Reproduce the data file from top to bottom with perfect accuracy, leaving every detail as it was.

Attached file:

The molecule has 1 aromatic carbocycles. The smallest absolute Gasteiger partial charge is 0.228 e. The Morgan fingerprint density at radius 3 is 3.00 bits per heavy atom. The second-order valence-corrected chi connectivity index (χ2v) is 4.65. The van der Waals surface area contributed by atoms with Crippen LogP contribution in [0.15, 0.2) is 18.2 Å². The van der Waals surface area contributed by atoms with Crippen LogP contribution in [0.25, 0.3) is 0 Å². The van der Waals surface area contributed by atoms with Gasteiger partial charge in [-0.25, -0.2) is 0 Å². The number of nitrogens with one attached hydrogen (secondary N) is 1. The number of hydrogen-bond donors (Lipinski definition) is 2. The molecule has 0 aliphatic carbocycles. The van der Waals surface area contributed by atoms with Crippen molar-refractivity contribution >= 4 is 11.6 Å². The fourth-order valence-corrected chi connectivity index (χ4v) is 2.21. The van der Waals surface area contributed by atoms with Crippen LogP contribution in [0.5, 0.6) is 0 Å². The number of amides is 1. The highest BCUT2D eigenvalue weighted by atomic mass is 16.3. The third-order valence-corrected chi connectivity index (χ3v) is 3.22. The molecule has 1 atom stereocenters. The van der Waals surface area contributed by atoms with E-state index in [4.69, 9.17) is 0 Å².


The molecule has 1 aromatic carbocycles. The smallest absolute Gasteiger partial charge is 0.228 e. The Morgan fingerprint density at radius 3 is 3.00 bits per heavy atom. The second-order valence-corrected chi connectivity index (χ2v) is 4.65. The van der Waals surface area contributed by atoms with Crippen LogP contribution in [0.15, 0.2) is 18.2 Å². The van der Waals surface area contributed by atoms with Crippen LogP contribution in [0.25, 0.3) is 0 Å². The van der Waals surface area contributed by atoms with Gasteiger partial charge in [-0.25, -0.2) is 0 Å². The number of nitrogens with one attached hydrogen (secondary N) is 1. The number of hydrogen-bond donors (Lipinski definition) is 2. The molecule has 0 aliphatic carbocycles. The van der Waals surface area contributed by atoms with Crippen molar-refractivity contribution >= 4 is 11.6 Å². The fourth-order valence-corrected chi connectivity index (χ4v) is 2.21. The van der Waals surface area contributed by atoms with Crippen LogP contribution in [0.5, 0.6) is 0 Å². The number of amides is 1. The highest BCUT2D eigenvalue weighted by atomic mass is 16.3. The third-order valence-corrected chi connectivity index (χ3v) is 3.22. The molecule has 1 atom stereocenters. The van der Waals surface area contributed by atoms with E-state index in [4.69, 9.17) is 0 Å².